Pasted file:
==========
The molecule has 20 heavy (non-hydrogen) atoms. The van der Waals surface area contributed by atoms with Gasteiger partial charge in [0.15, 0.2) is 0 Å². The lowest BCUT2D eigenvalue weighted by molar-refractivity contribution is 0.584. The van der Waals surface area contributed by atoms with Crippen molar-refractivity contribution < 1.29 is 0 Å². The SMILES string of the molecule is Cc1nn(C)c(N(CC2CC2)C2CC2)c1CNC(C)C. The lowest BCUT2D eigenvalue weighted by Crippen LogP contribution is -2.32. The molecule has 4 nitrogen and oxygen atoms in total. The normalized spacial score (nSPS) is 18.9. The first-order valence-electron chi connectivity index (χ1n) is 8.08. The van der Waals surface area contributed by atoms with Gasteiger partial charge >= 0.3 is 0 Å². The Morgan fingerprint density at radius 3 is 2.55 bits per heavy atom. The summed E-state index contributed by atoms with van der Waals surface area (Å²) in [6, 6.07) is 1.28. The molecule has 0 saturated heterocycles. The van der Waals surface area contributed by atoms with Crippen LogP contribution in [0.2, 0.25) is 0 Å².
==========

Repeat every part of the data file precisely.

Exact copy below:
The molecule has 20 heavy (non-hydrogen) atoms. The van der Waals surface area contributed by atoms with Gasteiger partial charge in [0.15, 0.2) is 0 Å². The lowest BCUT2D eigenvalue weighted by molar-refractivity contribution is 0.584. The van der Waals surface area contributed by atoms with Crippen molar-refractivity contribution < 1.29 is 0 Å². The SMILES string of the molecule is Cc1nn(C)c(N(CC2CC2)C2CC2)c1CNC(C)C. The lowest BCUT2D eigenvalue weighted by Crippen LogP contribution is -2.32. The molecule has 4 nitrogen and oxygen atoms in total. The normalized spacial score (nSPS) is 18.9. The first-order valence-electron chi connectivity index (χ1n) is 8.08. The van der Waals surface area contributed by atoms with Gasteiger partial charge >= 0.3 is 0 Å². The Morgan fingerprint density at radius 3 is 2.55 bits per heavy atom. The summed E-state index contributed by atoms with van der Waals surface area (Å²) in [6, 6.07) is 1.28. The molecule has 0 saturated heterocycles. The van der Waals surface area contributed by atoms with Crippen LogP contribution in [0.2, 0.25) is 0 Å².